UN chief: Climate change is "most important issue we face"
KATOWICE, Poland (AP) — U.N. Secretary-General Antonio Guterres issued a dramatic appeal to world leaders Monday to take the threat of global warming seriously and to act boldly to avert a catastrophic rise in temperatures before the end of the century.
Guterres, who spoke at the opening of the U.N. climate conference in Poland, called climate change "the most important issue we face."
"Even as we witness devastating climate impacts causing havoc across the world, we are still not doing enough, nor moving fast enough, to prevent irreversible and catastrophic climate disruption," Guterres told delegates from almost 200 countries who gathered in the city of Katowice.
Famed British naturalist Sir David Attenborough echoed his warnings, telling the gathering that the "collapse of our civilizations and the extinction of much of the natural world is on the horizons" if no urgent action is taking against global warming.
The 92-year-old TV presenter blamed humans for the "disaster of global scale, our greatest threat in thousands of years."
The U.N. chief chided countries, particularly those most responsible for greenhouse gas emissions, for failing to do enough to back the 2015 Paris climate accord, which set a goal of keeping global warming well below 2 degrees Celsius (3.6 degrees Fahrenheit) — ideally 1.5 degrees C (2.7 degrees F) — by the end of the century.
Citing a recent scientific report on the dire consequences of letting average global temperatures rise beyond 1.5 degrees, Guterres urged countries to cut their emissions 45 percent from 2010 levels by 2030 and aim for net zero emissions by 2050.
Net zero emissions mean that any greenhouse gases emitted need to be soaked up by forest or new technologies that can remove carbon from the atmosphere.
Such cuts, which experts say are the only way to achieve the 1.5-degree goal, would require a radical overhaul of the global economy and a move away from using fossil fuels.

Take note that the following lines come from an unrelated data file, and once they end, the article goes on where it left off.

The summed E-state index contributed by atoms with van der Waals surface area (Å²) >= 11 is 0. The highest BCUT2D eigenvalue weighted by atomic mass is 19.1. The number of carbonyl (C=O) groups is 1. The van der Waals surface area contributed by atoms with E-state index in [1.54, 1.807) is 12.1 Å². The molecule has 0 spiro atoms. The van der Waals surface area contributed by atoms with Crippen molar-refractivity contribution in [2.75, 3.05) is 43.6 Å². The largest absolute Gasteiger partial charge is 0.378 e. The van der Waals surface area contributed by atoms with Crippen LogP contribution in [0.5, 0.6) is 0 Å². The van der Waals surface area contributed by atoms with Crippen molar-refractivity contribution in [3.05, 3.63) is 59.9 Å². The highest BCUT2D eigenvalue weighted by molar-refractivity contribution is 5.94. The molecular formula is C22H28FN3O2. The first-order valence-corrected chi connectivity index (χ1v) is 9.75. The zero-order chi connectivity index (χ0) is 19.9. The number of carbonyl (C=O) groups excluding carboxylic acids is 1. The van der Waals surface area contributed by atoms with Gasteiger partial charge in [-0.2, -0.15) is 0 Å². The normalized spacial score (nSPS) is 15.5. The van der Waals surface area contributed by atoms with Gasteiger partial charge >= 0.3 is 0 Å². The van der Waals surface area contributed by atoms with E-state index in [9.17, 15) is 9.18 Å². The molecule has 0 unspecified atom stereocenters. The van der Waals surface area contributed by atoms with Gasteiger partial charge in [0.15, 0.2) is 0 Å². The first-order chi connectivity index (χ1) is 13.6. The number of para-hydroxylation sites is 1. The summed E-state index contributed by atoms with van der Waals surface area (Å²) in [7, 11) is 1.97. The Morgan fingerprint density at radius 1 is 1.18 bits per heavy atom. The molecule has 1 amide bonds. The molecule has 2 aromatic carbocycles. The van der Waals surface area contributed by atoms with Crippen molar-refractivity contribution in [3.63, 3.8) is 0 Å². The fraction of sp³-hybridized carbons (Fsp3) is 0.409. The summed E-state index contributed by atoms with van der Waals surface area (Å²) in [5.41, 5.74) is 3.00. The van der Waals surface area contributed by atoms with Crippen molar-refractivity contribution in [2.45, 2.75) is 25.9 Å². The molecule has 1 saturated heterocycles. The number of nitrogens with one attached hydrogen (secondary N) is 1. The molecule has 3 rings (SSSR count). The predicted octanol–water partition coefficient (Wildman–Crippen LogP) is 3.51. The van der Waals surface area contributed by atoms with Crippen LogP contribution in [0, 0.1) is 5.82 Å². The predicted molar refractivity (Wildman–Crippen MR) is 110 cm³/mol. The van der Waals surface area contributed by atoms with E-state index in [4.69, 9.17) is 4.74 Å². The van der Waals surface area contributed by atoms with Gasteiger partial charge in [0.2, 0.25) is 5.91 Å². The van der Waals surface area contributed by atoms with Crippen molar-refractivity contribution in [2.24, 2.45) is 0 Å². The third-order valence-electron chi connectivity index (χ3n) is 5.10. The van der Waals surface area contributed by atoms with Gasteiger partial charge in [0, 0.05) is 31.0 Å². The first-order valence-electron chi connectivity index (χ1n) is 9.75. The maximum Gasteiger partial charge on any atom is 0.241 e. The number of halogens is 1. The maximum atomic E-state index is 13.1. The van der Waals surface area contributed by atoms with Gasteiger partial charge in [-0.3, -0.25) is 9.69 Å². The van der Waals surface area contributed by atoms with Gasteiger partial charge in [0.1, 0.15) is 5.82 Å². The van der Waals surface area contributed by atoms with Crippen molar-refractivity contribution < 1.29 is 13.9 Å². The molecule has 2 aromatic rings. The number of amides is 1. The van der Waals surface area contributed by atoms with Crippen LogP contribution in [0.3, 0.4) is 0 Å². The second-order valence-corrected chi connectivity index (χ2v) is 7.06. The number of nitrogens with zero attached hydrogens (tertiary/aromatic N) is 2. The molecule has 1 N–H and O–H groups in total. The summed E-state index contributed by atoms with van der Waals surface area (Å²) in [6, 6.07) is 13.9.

"In short, we need a complete transformation of our global energy economy, as well as how we manage land and forest resources," Guterres said.
He said governments should embrace the opportunities rather than cling to fossil fuels such as coal, which are blamed for a significant share of human-caused greenhouse gas emissions.
The U.N. chief's remark was directed at conference host Poland, which relies on coal for 80 percent of its energy. Polish President Andrzej Duda said during a news conference later Monday that the coal-rich country would work to reduce its reliance on coal but never entirely give up its "strategic fossil fuel."
Guterres also urged negotiators not to forget that the challenges they face pale in comparison to the difficulties climate change already is causing millions of people around the world whose homes and livelihoods are threatened by rising sea levels, drought and more powerful storms.
A 15-year-old Swedish activist who takes time out of school to highlight the danger of global warming echoed his appeal. sentiment. old Greta Thunberg said world leaders who skip the climate summit are "very irresponsible."
Thunberg, who protests outside Sweden's parliament each week and has inspired students in other countries, said absent leaders such as U.S. President Donald Trump and German Chancellor Angela Merkel "don't realize how much power they have."
"I think that in the future we will look back and we will either laugh at them or we will hate them," she told The Associated Press. "It's very sad, but if they don't do anything right now that is the truth."
A goal of the two-week conference in Poland's southern coal mining region of Silesia is finalizing how governments report on their efforts to reduce greenhouse gas emissions and keep global warming within the limits of the Paris climate deal.
Guterres called for a "huge increase in ambitions" during the negotiations in Poland, adding "we cannot afford to fail in Katowice."
"This is the challenge on which this generation's leaders will be judged," he said.
He told reporters that the reality of global climate change has been "worse than expected, but the political will is relatively faded after Paris" and not matching the current challenges.
Arnold Schwarzenegger, the action film star and former governor of California, insisted the United States is "still in" the Paris accord to curb global warming despite Trump's decision to walk away from it.
"America is more than just Washington or one leader," he said, adding that he wished he could travel back in time — like the cyborg he portrayed in "The Terminator" — to stop fossil fuels from being used.
Calling Trump "meshugge" — Yiddish for "crazy" — for deciding to withdraw from the Paris accord, Schwarzenegger insisted that the climate deal has widespread support at local and state levels in the U.S.
Duda, the Polish leader, said participants at the conference have backed his country's proposal that governments should ensure a "just transition" for workers in fossil fuel industries who stand to their jobs as the world shifts to renewable energy.
But Fiji's prime minister, Frank Bainimarama said any "just transition" should consider the fate of all the people around the world whose lives are affected by climate change.
Residents of the world's smaller islands, many of whom face catastrophic flooding from higher sea levels in a warming world, have been among the world's most vocal backers of measures to combat climate change.